Endometrial thickness is greater in women taking hormone therapy, but a thin stripe on an ultrasound image has a high negative predictive value for endometrial cancer.20,21 The accuracy of transvaginal ultrasonography as compared to endometrial sampling in postmenopausal women with abnormal bleeding was evaluated in a meta-analysis.22 The data revealed that 96 percent of women with endometrial cancer and 92 percent of those with other endometrial disease had an endometrial stripe thickness of greater than 5 mm, whether or not they used hormone replacement therapy. In women with normal histology who did not take hormones, 8 percent had falsely abnormal findings on ultrasound examination. In contrast, false-positive results were found in 23 percent of the women who were receiving hormone replacement therapy.22
If the endometrial stripe on ultrasound examination is greater than 5 mm, endometrial sampling should be performed, although sonohysterography may sometimes delineate a submucous fibroid or an endometrial polyp. Hysteroscopy with biopsy provides the most comprehensive evaluation of the endometrium and is recommended for use in any woman with equivocal findings on biopsy or ultrasonography.
Endometrial biopsy and transvaginal ultrasonography have comparable costs.17 Biopsy has the advantage of providing tissue diagnosis, and it can be performed at the time of presentation. However, endometrial biopsy causes more discomfort than transvaginal ultrasonography and is often not possible in women with cervical stenosis. Transvaginal ultrasonography may be more useful in postmenopausal women who are not receiving hormone replacement therapy than in those who are. One quarter of women using hormone replacement therapy require additional diagnostic testing after transvaginal ultrasonography, which introduces more inconvenience and may cause unnecessary worry. Conversely, the investigators of the meta-analysis that compared endometrial biopsy and transvaginal ultrasonography concluded that because the 8 percent false-negative rate of ultrasonography compares favorably with the 5 to 15 percent false-negative rates of office biopsy, transvaginal ultrasonography is effective in determining which postmenopausal women with bleeding are at low risk for serious endometrial disease.22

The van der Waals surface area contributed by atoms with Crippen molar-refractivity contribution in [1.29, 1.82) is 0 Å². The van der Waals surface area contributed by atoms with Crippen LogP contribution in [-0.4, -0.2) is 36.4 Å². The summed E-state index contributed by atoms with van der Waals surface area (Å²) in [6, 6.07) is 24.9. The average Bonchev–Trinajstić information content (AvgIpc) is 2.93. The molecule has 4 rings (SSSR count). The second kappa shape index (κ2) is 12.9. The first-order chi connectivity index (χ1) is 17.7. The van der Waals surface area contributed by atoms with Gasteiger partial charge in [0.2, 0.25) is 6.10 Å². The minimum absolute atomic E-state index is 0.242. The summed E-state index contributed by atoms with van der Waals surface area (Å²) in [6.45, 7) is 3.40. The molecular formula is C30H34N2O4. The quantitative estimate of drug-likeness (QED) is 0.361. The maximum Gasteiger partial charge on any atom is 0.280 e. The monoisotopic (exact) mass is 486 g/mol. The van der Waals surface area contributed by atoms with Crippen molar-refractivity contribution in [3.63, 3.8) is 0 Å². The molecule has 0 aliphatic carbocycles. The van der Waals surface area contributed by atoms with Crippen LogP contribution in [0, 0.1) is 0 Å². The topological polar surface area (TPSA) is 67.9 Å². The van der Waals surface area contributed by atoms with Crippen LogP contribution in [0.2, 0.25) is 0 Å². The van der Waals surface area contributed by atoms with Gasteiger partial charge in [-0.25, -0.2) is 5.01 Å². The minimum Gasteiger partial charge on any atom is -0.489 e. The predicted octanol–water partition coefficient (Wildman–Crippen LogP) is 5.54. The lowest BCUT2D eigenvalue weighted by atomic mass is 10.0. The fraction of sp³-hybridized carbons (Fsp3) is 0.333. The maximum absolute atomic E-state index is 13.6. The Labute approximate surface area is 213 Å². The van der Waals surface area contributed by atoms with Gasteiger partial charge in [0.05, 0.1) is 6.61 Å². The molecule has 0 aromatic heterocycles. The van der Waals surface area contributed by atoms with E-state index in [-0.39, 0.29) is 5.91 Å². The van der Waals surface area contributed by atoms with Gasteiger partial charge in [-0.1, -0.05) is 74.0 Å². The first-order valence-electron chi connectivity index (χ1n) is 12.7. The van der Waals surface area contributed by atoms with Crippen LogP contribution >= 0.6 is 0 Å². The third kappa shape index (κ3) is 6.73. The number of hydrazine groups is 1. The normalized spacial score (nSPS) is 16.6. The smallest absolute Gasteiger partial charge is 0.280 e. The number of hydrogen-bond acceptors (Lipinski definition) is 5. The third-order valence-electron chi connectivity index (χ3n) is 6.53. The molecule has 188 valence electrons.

The diagnostic approach to abnormal uterine bleeding need not be intimidating. Clinical information, along with the reproductive stage of the patient, narrows the etiologic possibilities. The etiology of abnormal bleeding can be uncovered in a cost-effective way if the physician knows the most common causes of bleeding in each age group and uses a logical diagnostic approach.
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20. Langer RD, Pierce JJ, O'Hanlan KA, Johnson SR, Espeland MA, Trabal JF, et al. Transvaginal ultrasonography compared with endometrial biopsy for the detection of endometrial disease. N Engl J Med. 1997;337:1792–8.
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22. Smith-Bindman R, Kerlikowske K, Feldstein VA, Subak L, Scheidler J, Segal M, et al. Endovaginal ultrasound to exclude endometrial cancer and other endometrial abnormalities. JAMA. 1998;280:1510–7.
Each year members of a different family practice department develop articles for “Problem-Oriented Diagnosis.” This series is coordinated by the Department of Family Medicine at the University of Wisconsin Medical School, Madison. Guest editor of the series is William E. Scheckler, M.D.